The emotional zeal that grips fans is a hallmark of sports culture, driving both high-energy celebrations and violent altercations — and everything in between. Fan behavior has always been a top issue for sports security professionals, but as the sports environment has evolved, it's been joined by a host of other threats. The events of 9/11 proved a wakeup call across the country, prompting individual sports venues to take a closer look at their security policies and driving league- and organization-wide reforms.
In 2006, sparked by a grant from the Mississippi Office of Homeland Security, The University of Southern Mississippi established the National Center for Spectator Sports Safety and Security to conduct research and establish best practices, encouraging athletic organizations to more proactively ensure safety and security at their facilities.
Looking back over the past 40 years, we can see how various high-profile incidents have highlighted the range of security threats posed to sports venues, and how the sports security industry has evolved in response.
1989: Hillsborough Disaster
A semifinal soccer match between Liverpool and Nottingham Forest turned into the worst disaster in British sports history, with 96 lives lost and hundreds more people injured. More than 10,000 fans with tickets to four standing terrace areas flowed through just seven turnstile entrances, creating congestion as fans entered the stadium. Two of the four standing sections quickly reached capacity, but still more fans pushed in, causing spectators in the front to be pressed against steel fencing separating the areas from the field. Some fans were crushed when barriers began to give way, while others attempted to climb fences to escape the cramming.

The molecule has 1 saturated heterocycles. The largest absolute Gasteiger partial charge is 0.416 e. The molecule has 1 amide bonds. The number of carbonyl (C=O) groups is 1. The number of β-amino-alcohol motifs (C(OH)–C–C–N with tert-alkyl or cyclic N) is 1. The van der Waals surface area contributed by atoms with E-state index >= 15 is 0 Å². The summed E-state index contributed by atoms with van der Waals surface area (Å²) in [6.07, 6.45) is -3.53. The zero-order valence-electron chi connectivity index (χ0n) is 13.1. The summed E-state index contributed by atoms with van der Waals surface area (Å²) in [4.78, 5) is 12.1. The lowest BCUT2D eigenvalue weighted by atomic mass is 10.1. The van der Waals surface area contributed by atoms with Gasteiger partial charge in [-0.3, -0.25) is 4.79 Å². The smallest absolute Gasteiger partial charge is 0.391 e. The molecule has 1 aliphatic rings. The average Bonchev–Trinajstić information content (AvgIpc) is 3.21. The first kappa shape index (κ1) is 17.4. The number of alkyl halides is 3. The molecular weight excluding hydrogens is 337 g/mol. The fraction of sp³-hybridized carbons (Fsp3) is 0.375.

Investigations into the cause of the incident weren't completed until 2016, when a jury concluded that fans were not to blame for the incident but rather poor crowd management, breakdowns in communication, defects in the stadium construction and a delayed emergency response.
1993: Camp Randall Crush
Following a 13-10 football victory over Michigan, University of Wisconsin students began to storm the field at Camp Randall Stadium, causing a fence to collapse and students to be trampled. In all, 73 students were injured — six of them critically. The following season, security changes were made as part of a $113 million stadium upgrade that included stronger fences, as well as staircases and space at the bottom of student sections to allow students to filter out. In addition, the athletics department added a command center to its press box and new video surveillance equipment to monitor fan behavior in the stands.
1996: Atlanta Summer Olympics
In 1996, Eric Rudolph, later referred to as the Olympic Park Bomber, placed a backpack with a bomb in Centennial Olympic Park, killing one person and injuring more than 100 others. The park had been the only Olympic space open to the public. Immediately after the incident, security and surveillance was doubled and bags had to be checked before entering the park. Four years later, the Games in Sydney considered banning the public from all parts of the Olympic grounds.
Five months after two planes were crashed into the World Trade Center, the 2002 Salt Lake City Winter Olympics saw a dramatic increase in military and law enforcement personnel — from 6,500 to 10,100 — for the international event. Security upgrades also included a new bag-screening system at the Salt Lake City Airport and non-stop combat air patrol over the state.
2004: Malice at the Palace
A fight between players during the final minutes of a mid-November Pacers-Pistons game at The Palace of Auburn Hills, Mich., quickly got out of hand, leading to the most infamous brawl in NBA history. After the fight between players was broken up, a fan threw a drink from the stands and hit Pacers player Ron Artest, prompting him to enter the crowd and sparking a new fight between players and fans. Nine players were suspended and five fans faced criminal charges.